Tuesday, June 27, 2006

Mystery of the Missing Gordon Ramsay Dog

Followup to episode 4 last night: I have changed my mind and that queen B from Texas, Sara, has got to go! At least Virginia made a relatively moving plea to stay and Rachel gallantly offered to take her place if Chef really wanted her to go instead. Sara only seems interested in creating as much havoc as possible and making everyone on her team (a concept she doesn't really get: TEAM!) as miserable as possible. I'm happy that Tom was finally the bootee--it was getting a little creepy watching him talk to himself a la Michael last season AND he had zero talent in the kitchen except for rolling his eyes when criticized.

But now for the mystery of last night's show: Whatever happened to the Gordon Ramsay Dog at Pink's??

B-Side and J-Unit of TVgasm.com in Los Angeles are on the case of the Gordon Ramsay Hot Dog Scandal! Check out their gluttonous adventure (and the Martha and Rosie O'Donnell dogs!).

Monday, June 26, 2006

Hell's Kitchen 2, Episode 4


Is it just me or does Kevin kind of remind you of Lenny in "Of Mice and Men"?

Huzzah! Another Monday and only 2 hours to go till Hell's Kitchen 2. I really like the way Fox chose to bundle two episodes, one repeat, one new, into the two hour time slot. Somehow just one hour is never enough and the repeat really puts me in the mood for the next volley of mayhem in la cuisine.

Somehow, the gratuitous "show-me" chick Virginia (purportedly a "newlywed" per her official bio on the show's website) has become my absolute least favorite wannabe. Her little "I wish chef was here to put on our lotion" as she sunned herself in an itsy bitsy teeny weeny bikini and her "Miss me!" (to chef as he was leaving the boat) really grate on my last nerve. For the moment, I am still rooting for Heather the sous chef. Anyone else have favorites/candidates for booting off the show?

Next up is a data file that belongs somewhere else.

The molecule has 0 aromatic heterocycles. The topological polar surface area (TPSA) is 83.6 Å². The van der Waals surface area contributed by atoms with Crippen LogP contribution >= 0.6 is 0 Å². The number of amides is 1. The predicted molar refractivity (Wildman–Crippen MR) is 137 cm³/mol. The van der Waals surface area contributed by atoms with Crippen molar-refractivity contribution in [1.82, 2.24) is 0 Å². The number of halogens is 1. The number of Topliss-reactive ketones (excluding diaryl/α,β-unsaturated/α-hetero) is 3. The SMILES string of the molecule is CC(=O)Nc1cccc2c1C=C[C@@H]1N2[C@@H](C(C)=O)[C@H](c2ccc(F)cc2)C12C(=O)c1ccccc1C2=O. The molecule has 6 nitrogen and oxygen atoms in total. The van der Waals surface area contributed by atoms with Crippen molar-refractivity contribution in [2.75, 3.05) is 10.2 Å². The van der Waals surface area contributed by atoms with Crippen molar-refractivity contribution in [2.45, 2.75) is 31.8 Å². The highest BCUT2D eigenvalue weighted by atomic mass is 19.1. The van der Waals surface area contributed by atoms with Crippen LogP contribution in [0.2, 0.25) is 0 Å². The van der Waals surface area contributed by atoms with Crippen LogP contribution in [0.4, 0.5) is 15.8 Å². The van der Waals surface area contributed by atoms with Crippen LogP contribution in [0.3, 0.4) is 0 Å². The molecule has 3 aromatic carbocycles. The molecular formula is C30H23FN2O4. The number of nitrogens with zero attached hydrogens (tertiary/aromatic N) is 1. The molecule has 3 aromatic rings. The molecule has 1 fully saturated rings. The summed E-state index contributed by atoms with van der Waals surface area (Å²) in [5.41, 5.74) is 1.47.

Sunday, June 25, 2006

Not your mama's BBQ sauce!

Well, here it is again already, another Sunday night and I am cooking in the cool cool cool of the evening for the rest of the week, for air conditioning in my house is between slim and none. No matter. My neighborhood grocer had a good sale price this week for Boston pork butt roast ($1.29 lb.) and so, my dear friends, it is once again time for slow oven-roasted pulled pork barbecue Chez Willa.

A long distance phone call tonight from The Palate (and a little smack talk about BBQ sauce) brought out reminiscences of his little barbecue tour of the south several years back. I had given him an old dog-eared copy of Jane and Michael Stern's Roadfood to use as his Baedeker and he fondly recalled a visit to a small place in Columbia, South Carolina, smack dab in the middle of the mustard-vinegar BBQ sauce belt, where he first was exposed to the yellow sauce. Bored with the usual red, I am hellbent on bathing my fork-tender pork shreds with a golden glow and shall, therefore, dispatch myself to the kitchen immediately to whip up this little concoction: